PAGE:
California Proposition 31
According to its website, California Forward is a California political organization which, wants to “transform our state government through citizen-driven solutions to provide better
representation, smarter budgeting and fiscal management, and high quality public services so all Californians have the opportunity to be safe, healthy and prosperous in the global economy.” A well meaning if not platitude filled mission statement. California Forward is the driving force behind the California Proposition 31, which will be on the November 6, 2012 ballot in California as a combined initiated constitutional amendment and state statute.
Should the voters of California approve the ballot initiative the new bill will;
- Establish a two-year state budget cycle.
- Give counties the power to alter state statutes or regulations related to spending unless the state legislature or a state agency vetoes those changes within 60 days.
- Permit the Governor of California to cut the budget unilaterally during declared fiscal emergencies if the state legislature fails to act.
- Prohibit the California State Legislature from “creating expenditures of more than $25 million unless offsetting revenues or spending cuts are identified.”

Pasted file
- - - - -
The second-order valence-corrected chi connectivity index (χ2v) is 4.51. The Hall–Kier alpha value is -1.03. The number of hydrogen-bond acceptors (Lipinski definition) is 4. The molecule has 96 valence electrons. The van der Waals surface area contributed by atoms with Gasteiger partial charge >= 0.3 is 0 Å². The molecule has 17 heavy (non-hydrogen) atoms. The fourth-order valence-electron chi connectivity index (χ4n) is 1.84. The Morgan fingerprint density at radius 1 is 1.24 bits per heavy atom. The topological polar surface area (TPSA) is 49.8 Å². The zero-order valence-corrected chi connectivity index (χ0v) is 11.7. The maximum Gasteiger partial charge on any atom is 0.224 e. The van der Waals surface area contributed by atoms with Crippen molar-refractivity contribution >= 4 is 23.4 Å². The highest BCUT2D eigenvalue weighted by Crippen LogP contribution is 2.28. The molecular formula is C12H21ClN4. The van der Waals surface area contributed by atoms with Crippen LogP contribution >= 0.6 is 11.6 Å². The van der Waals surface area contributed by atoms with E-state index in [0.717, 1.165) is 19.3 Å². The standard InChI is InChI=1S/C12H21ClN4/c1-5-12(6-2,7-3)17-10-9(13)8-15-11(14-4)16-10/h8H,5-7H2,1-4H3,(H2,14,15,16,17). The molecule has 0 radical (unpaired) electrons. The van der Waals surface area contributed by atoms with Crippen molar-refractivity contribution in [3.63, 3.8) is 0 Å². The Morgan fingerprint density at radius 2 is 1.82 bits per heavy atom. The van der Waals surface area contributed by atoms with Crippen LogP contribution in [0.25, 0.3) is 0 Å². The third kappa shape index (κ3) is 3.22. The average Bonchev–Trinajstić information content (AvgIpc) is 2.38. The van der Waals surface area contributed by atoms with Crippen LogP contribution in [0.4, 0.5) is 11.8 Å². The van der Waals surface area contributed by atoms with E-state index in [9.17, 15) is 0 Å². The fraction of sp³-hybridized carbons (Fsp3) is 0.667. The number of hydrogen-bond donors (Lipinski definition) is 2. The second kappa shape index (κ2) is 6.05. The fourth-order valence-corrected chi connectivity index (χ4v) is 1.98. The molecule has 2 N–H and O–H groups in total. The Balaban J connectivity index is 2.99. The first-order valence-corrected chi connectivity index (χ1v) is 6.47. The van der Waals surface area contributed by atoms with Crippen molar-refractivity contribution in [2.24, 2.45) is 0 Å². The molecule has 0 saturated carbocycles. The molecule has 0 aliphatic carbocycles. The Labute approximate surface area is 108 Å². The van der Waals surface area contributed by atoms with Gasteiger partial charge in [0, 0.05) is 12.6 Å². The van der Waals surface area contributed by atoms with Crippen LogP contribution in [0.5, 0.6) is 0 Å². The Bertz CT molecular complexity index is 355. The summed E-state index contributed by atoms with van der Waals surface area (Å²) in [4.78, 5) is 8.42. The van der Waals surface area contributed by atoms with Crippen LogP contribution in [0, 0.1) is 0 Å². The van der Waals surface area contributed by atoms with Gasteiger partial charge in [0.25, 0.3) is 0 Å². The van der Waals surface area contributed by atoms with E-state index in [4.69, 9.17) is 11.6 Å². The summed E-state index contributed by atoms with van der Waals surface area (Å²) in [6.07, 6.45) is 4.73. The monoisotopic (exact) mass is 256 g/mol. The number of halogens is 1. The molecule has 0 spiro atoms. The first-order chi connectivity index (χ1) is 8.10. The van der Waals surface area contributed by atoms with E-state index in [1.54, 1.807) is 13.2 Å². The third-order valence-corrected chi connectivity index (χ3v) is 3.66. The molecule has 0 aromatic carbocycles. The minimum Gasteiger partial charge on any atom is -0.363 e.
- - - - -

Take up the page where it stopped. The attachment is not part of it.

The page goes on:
- Require performance reviews of all state programs.
- Require performance goals in state and local budgets.
- Require publication of all bills at least three days prior to a vote by the California State Senate or California State Assembly.
The estimated fiscal impact of Proposition 31 as reported by the Office of the Attorney General of California finds, “New costs in the range of millions of dollars annually.” Certainly something that the Golden State can ill afford given its current set of financial difficulties.
In the California State Official Voter Guide, those in favor of Proposition 31 state;
“Proposition 31 forces state politicians to finally live within their means, and it gives voters and taxpayers critical information to hold politicians accountable.”
“The non-partisan state auditor reported in an audit of several state agencies between 2003 and 2010 that the state could have saved taxpayers approximately $1.2 billion had the auditor’s own proposals to reform operations and improve efficiency been enacted. The recent effort to create a unified Court Case Management System cost taxpayers more than $500 million, more than $200 million over budget, to connect just 7 of 58 counties before being abandoned.”
“Proposition 31 requires a real balanced budget. It stops billions of dollars from being spent without public review or citizen oversight. Unless we pass Proposition 31, hundreds of millions of dollars every year will continue to be wasted that could be better used for local schools, law enforcement and other community priorities.”
“Proposition 31 does not raise taxes, increase costs to taxpayers or set up any new government
bureaucracy. Proposition 31 makes clear that its provisions should be implemented with existing resources—and it will generate savings by returning tax dollars to cities and counties.”
In the California State Official Voter Guide, those in opposition of Proposition 31 state;